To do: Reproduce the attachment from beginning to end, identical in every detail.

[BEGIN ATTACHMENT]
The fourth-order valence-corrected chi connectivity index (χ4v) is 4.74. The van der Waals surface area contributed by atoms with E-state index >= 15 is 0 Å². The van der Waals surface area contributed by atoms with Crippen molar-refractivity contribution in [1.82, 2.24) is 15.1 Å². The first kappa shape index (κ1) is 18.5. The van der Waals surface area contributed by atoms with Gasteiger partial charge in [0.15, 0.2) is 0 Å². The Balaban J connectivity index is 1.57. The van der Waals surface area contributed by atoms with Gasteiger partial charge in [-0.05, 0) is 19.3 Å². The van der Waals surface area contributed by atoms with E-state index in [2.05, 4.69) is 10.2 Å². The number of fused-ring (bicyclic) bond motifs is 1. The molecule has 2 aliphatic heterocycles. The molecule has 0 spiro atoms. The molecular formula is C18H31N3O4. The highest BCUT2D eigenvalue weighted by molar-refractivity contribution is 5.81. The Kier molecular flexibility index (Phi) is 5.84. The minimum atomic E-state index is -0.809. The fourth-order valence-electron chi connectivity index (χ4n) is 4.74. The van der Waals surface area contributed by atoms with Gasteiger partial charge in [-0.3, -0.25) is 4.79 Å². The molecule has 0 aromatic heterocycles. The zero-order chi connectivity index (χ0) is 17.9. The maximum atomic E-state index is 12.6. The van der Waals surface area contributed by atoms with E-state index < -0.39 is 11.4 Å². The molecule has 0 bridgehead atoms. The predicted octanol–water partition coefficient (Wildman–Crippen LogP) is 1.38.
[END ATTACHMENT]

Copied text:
The fourth-order valence-corrected chi connectivity index (χ4v) is 4.74. The van der Waals surface area contributed by atoms with E-state index >= 15 is 0 Å². The van der Waals surface area contributed by atoms with Crippen molar-refractivity contribution in [1.82, 2.24) is 15.1 Å². The first kappa shape index (κ1) is 18.5. The van der Waals surface area contributed by atoms with Gasteiger partial charge in [0.15, 0.2) is 0 Å². The Balaban J connectivity index is 1.57. The van der Waals surface area contributed by atoms with Gasteiger partial charge in [-0.05, 0) is 19.3 Å². The van der Waals surface area contributed by atoms with E-state index in [2.05, 4.69) is 10.2 Å². The number of fused-ring (bicyclic) bond motifs is 1. The molecule has 2 aliphatic heterocycles. The molecule has 0 spiro atoms. The molecular formula is C18H31N3O4. The highest BCUT2D eigenvalue weighted by molar-refractivity contribution is 5.81. The Kier molecular flexibility index (Phi) is 5.84. The minimum atomic E-state index is -0.809. The fourth-order valence-electron chi connectivity index (χ4n) is 4.74. The van der Waals surface area contributed by atoms with Gasteiger partial charge in [-0.3, -0.25) is 4.79 Å². The molecule has 0 aromatic heterocycles. The zero-order chi connectivity index (χ0) is 17.9. The maximum atomic E-state index is 12.6. The van der Waals surface area contributed by atoms with E-state index < -0.39 is 11.4 Å². The molecule has 0 bridgehead atoms. The predicted octanol–water partition coefficient (Wildman–Crippen LogP) is 1.38.